Peptic ulcer
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Peptic ulcer which is also called peptic ulcer disease (PUD) is an ulcer or mucosal erosion occurring in the gastrointestinal tract leading to severe pain experiences. The ulcer may be around 0.5 centimeters in diameter or larger. Pain may last anywhere from a few days to several weeks depending on severity and treatment approach. The problem also tends to intensify if the affected individual’s stomach is empty but is usually relieved if full.


There are several causes and risk factors associated with the development of the condition and it can get worse if left unattended. About 1 out of every 10 people in the United States develops an ulcer at a certain point in time. It is a very common problem with Helicobacter pylori bacteria being one of the main culprits. Drugs can also lead to development or worsen peptic ulcer. Some people may manifest symptoms differently. It is possible for one to acquire the infection and only show the signs after several years. Knowing more about the progress will help in successful treatment.


The most common symptom of peptic ulcer disease would be burning and gnawing pain in the upper abdomen. Pain usually occurs around 3 hours after eating as the food leaves the stomach with acid production relatively high. Duodenal ulcer can be relieved with the ingestion of food but gastric ulcer gets worse by it. Severe burning pain can also occur at night which causes the patient to wake up. Extreme hunger pangs and abdominal bloating and fullness are other symptoms that may be relieved with milk or antacids temporarily. An ulcer is a wound which can bleed so black stools with or without pain is indicative of that. Bleeding is considered as a serious complication.

Waterbrash is a symptom described as having a saliva rush after regurgitating in order to dilute the acid in the esophagus. Adults may feel nauseous and vomit a lot, lose appetite then weight, experience hematemesis or vomit blood from esophagus damage or ulcer bleeding or melena which is passing black tarry foul-smelling stool from oxidized iron from hemoglobin. Complications may also result such as perforation, penetration of the ulcer to blood vessels and adjacent organs and pyloric stenosis.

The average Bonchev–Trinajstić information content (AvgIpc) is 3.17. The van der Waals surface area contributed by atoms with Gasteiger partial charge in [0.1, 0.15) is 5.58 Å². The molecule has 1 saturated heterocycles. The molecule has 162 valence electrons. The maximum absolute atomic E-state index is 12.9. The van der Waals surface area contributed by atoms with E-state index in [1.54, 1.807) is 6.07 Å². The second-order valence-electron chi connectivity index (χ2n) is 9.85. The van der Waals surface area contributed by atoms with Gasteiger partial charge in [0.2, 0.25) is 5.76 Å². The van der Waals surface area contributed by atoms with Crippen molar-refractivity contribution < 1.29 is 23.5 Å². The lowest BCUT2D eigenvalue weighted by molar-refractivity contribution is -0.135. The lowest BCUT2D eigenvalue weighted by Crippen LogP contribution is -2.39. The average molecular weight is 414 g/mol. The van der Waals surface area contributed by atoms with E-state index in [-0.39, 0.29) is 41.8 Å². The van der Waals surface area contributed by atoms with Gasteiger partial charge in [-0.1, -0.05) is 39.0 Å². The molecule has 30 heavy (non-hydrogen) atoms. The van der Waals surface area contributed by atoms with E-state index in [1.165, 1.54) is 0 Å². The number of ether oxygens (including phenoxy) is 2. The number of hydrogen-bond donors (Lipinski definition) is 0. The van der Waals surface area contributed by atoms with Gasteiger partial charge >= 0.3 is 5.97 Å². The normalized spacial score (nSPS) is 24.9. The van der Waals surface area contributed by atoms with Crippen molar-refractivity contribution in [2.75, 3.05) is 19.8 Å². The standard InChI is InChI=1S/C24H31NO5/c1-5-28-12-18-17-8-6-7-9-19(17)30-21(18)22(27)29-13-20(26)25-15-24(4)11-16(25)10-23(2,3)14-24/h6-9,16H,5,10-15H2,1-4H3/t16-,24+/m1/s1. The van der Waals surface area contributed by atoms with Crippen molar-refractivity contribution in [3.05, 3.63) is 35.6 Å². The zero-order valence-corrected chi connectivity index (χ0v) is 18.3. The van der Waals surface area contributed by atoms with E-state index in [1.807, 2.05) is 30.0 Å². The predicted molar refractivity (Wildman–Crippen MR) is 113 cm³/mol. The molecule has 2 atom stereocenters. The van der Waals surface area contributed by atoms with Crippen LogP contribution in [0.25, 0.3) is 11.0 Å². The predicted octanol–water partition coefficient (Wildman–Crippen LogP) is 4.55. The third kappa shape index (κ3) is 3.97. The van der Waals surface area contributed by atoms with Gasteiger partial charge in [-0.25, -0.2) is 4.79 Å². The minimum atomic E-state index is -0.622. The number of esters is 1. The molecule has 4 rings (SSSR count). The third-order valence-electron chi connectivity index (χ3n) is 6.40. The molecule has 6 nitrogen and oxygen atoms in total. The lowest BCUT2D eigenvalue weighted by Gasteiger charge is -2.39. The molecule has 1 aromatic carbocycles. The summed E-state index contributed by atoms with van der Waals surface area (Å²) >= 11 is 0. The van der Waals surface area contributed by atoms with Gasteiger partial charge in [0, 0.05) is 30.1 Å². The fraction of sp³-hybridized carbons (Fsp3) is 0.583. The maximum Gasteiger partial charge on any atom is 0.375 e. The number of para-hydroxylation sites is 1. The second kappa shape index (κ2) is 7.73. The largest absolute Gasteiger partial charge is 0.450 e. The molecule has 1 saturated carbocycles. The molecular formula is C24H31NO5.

Children can also develop peptic ulcer and present symptoms such as burning pain in the abdominal area located between the belly button and breastbone, nausea, vomiting, loss of appetite, frequent burping or hiccups, loss of weight, chest pain described as dull, difficult feeding and dark red or black vomit or stool which indicates bleeding.

PUD may be classified according to the specific location of the sore. Gastric ulcer is defined as having an ulcer in the stomach. Duodenal ulcer is having an ulcer in the first of three parts of the small intestine called the duodenum. Esophageal ulcer is having an ulcer in the lower region of the esophagus which is also highly associated with chronic GERD or gastrointestinal reflux disease. Peptic ulcer may also present as a Meckel’s diverticulum.
peptic ulcer
Image: Peptic ulcer

Helicobacter pylori bacteria are the most common cause of the condition comprising about 80% of all cases. The pathogen has a spiral shape and infects the mucous lining of the stomach. People usually come in contact with the bacteria by taking contaminated food or drinks or touching contaminated objects. People can also acquire the bacteria from other people through kissing or sexual contact. The bacteria initially cause inflammation or gastritis and causes peptic ulcer after injuring the mucous layer.